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ISHS Acta Horticulturae 1285: XXX International Horticultural Congress IHC2018: II International Symposium on Micropropagation and In Vitro Techniques

A successful micropropagation protocol for three aronia (Aronia melanocarpa) cultivars

Authors:   F. Celebi-Toprak, A.R. Alan
Keywords:   acclimatization, Aronia, clonal propagation, in vitro
DOI:   10.17660/ActaHortic.2020.1285.27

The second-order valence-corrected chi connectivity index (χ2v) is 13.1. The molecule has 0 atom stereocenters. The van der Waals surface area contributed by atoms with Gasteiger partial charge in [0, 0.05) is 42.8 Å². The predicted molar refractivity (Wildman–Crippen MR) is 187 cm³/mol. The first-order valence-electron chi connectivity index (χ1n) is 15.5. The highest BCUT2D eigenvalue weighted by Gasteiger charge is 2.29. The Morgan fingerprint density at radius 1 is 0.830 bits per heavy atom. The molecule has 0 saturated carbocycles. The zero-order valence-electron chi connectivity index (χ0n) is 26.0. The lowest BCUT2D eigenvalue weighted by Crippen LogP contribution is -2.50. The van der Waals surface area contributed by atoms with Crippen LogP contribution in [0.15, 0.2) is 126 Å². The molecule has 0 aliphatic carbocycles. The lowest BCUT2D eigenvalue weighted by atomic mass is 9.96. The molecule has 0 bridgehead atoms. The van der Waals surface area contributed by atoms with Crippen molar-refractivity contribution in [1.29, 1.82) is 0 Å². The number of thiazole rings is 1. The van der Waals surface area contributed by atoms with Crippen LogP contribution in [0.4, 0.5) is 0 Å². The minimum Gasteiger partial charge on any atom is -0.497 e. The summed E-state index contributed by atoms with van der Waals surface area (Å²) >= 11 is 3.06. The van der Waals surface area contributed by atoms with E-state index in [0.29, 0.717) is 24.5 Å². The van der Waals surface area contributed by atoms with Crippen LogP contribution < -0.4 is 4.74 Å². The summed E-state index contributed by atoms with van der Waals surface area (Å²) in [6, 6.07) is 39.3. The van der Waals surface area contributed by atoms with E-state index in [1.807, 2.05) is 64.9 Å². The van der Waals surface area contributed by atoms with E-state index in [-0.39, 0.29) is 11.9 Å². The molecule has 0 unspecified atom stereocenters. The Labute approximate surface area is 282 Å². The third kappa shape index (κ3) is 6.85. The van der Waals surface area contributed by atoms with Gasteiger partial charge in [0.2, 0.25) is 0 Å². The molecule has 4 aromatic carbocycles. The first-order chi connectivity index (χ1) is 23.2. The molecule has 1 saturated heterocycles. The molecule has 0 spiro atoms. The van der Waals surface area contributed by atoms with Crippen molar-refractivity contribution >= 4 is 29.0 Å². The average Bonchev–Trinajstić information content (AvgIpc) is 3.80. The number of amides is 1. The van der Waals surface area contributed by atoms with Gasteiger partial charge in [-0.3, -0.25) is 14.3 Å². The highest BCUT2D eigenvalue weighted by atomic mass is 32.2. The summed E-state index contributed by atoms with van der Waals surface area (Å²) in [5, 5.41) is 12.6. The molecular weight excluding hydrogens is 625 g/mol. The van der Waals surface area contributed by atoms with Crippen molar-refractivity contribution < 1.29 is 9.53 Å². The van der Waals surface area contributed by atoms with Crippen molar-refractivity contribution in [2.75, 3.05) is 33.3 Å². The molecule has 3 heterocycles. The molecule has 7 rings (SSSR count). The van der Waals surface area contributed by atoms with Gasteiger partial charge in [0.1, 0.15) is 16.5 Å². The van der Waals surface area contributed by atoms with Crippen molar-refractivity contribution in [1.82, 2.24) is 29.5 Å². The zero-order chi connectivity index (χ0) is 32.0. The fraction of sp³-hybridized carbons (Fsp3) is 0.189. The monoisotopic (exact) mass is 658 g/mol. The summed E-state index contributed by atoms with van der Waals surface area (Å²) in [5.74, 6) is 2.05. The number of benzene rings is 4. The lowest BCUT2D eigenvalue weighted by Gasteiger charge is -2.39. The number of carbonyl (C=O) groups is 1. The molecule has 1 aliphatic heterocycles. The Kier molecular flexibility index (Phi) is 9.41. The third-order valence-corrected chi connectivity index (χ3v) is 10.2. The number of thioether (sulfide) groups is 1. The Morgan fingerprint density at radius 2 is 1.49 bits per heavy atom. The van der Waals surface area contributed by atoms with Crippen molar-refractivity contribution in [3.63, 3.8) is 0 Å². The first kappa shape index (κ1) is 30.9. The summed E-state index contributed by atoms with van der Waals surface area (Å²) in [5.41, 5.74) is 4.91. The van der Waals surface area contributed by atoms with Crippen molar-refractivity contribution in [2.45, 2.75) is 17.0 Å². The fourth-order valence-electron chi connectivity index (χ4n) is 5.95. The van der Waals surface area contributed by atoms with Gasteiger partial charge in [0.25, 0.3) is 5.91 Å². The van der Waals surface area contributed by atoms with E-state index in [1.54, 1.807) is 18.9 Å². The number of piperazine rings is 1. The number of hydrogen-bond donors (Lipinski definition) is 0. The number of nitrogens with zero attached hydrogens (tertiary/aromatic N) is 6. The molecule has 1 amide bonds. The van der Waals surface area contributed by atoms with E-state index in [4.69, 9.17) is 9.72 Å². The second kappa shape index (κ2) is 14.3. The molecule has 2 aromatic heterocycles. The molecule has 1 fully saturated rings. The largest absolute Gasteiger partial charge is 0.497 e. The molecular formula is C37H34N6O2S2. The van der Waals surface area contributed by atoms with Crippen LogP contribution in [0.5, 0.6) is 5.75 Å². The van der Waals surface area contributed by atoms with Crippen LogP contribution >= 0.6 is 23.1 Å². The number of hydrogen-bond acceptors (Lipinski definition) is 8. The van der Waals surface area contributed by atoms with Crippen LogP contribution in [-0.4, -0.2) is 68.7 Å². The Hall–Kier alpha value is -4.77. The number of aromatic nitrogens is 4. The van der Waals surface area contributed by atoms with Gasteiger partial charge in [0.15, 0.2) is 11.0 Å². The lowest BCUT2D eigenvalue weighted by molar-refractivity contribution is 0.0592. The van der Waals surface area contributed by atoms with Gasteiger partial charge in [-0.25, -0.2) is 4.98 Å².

Aronia (Aronia melanocarpa Elliot, black chokeberry) is an important fruit plant for medical and culinary uses. Its berries are highly nutritive and rich in vitamins and antioxidants. It is a clonally propagated fruit species but there are very few reports of in vitro-based clonal propagation protocols that can be utilized in multiplication of different Aronia cultivars. We developed a highly efficient micropropagation protocol for three Aronia cultivars (‘Eastland’, ‘Viking’, and ‘Nero’). In vitro cultures were initiated using actively growing shoots where they were collected from the mature field-grown plants. The shoots were washed thoroughly under tap water, cut into ~10 cm pieces before sterilization procedure. The shoots were dipped in 70% ethanol for 30 s and sterilized in a sterilization solution for 30 min. Then, the shoots were rinsed three times with sterile double distilled water in a laminar flow hood. In order to initiate in vitro cultures, nodal explants that were obtained from surface sterilized shoots were placed in Magenta boxes containing M1 (MSO) and M2 (MS supplemented with 0.7 mg L‑1 6-benzylaminopurine (BAP)) media. After about 10 weeks, shoots developed from these initiation cultures were cut into nodal explants and subcultured in MS2 for further multiplication. For rooting, nodal explants were prepared from in vitro-grown shoots and cultured in R1 (WPM supplemented with 1 mg L‑1 indole-3-butyric acid (IBA)) and R2 (˝ WPM supplemented with 3 mg L‑1 IBA) media. Majority of the explants produced shoots and roots in rooting media within three months. All three cultivars were successfully propagated with slight differences. Rooted plants were successfully acclimated and transferred to a greenhouse for further growth. One year-old plants grew up to 55 cm in height and developed multiple shoots. The protocol developed in this study can be used for in vitro clonal propagation of commercially important Aronia cultivars.

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